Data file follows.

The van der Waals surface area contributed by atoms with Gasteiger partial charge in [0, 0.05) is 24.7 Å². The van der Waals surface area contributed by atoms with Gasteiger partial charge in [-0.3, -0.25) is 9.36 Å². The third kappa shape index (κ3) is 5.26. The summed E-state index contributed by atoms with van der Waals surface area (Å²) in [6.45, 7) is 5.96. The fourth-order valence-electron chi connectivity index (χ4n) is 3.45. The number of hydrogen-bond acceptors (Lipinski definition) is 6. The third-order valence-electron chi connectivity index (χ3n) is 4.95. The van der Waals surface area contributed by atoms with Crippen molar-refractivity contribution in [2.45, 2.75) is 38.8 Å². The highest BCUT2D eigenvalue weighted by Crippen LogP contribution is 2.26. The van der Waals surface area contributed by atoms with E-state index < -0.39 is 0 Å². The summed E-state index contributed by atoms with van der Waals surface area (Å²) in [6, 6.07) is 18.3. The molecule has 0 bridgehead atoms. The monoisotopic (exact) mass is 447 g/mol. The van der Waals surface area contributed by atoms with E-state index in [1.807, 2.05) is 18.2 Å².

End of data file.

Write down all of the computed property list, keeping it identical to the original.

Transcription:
The van der Waals surface area contributed by atoms with Gasteiger partial charge in [0, 0.05) is 24.7 Å². The van der Waals surface area contributed by atoms with Gasteiger partial charge in [-0.3, -0.25) is 9.36 Å². The third kappa shape index (κ3) is 5.26. The summed E-state index contributed by atoms with van der Waals surface area (Å²) in [6.45, 7) is 5.96. The fourth-order valence-electron chi connectivity index (χ4n) is 3.45. The number of hydrogen-bond acceptors (Lipinski definition) is 6. The third-order valence-electron chi connectivity index (χ3n) is 4.95. The van der Waals surface area contributed by atoms with Crippen molar-refractivity contribution in [2.45, 2.75) is 38.8 Å². The highest BCUT2D eigenvalue weighted by Crippen LogP contribution is 2.26. The van der Waals surface area contributed by atoms with E-state index < -0.39 is 0 Å². The summed E-state index contributed by atoms with van der Waals surface area (Å²) in [6, 6.07) is 18.3. The molecule has 0 bridgehead atoms. The monoisotopic (exact) mass is 447 g/mol. The van der Waals surface area contributed by atoms with E-state index in [1.807, 2.05) is 18.2 Å².